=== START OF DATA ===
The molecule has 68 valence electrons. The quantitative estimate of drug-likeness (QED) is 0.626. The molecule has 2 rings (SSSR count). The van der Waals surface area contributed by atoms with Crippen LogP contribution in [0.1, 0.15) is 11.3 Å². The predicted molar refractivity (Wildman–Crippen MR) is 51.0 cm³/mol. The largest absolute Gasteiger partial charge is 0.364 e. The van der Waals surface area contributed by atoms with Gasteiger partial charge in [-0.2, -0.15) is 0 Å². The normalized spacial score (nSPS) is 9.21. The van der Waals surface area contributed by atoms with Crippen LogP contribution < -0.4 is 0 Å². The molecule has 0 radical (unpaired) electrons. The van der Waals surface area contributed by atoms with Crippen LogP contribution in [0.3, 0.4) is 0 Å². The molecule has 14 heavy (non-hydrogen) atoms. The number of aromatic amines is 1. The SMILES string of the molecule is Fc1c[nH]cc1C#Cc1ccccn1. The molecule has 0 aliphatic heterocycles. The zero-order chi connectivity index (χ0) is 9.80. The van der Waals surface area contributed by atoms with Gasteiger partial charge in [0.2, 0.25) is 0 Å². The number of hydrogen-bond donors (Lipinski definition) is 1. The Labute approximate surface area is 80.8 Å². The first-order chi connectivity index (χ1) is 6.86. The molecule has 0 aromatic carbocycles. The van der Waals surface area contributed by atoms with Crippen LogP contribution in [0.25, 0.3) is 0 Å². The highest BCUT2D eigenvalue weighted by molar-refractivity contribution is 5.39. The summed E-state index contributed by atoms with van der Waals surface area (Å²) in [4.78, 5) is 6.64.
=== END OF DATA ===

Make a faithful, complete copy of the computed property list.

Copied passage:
The molecule has 68 valence electrons. The quantitative estimate of drug-likeness (QED) is 0.626. The molecule has 2 rings (SSSR count). The van der Waals surface area contributed by atoms with Crippen LogP contribution in [0.1, 0.15) is 11.3 Å². The predicted molar refractivity (Wildman–Crippen MR) is 51.0 cm³/mol. The largest absolute Gasteiger partial charge is 0.364 e. The van der Waals surface area contributed by atoms with Gasteiger partial charge in [-0.2, -0.15) is 0 Å². The normalized spacial score (nSPS) is 9.21. The van der Waals surface area contributed by atoms with Crippen LogP contribution < -0.4 is 0 Å². The molecule has 0 radical (unpaired) electrons. The van der Waals surface area contributed by atoms with Crippen LogP contribution in [0.3, 0.4) is 0 Å². The molecule has 14 heavy (non-hydrogen) atoms. The number of aromatic amines is 1. The SMILES string of the molecule is Fc1c[nH]cc1C#Cc1ccccn1. The molecule has 0 aliphatic heterocycles. The zero-order chi connectivity index (χ0) is 9.80. The van der Waals surface area contributed by atoms with Gasteiger partial charge in [0.2, 0.25) is 0 Å². The number of hydrogen-bond donors (Lipinski definition) is 1. The Labute approximate surface area is 80.8 Å². The first-order chi connectivity index (χ1) is 6.86. The molecule has 0 aromatic carbocycles. The van der Waals surface area contributed by atoms with Crippen LogP contribution in [0.25, 0.3) is 0 Å². The highest BCUT2D eigenvalue weighted by molar-refractivity contribution is 5.39. The summed E-state index contributed by atoms with van der Waals surface area (Å²) in [4.78, 5) is 6.64.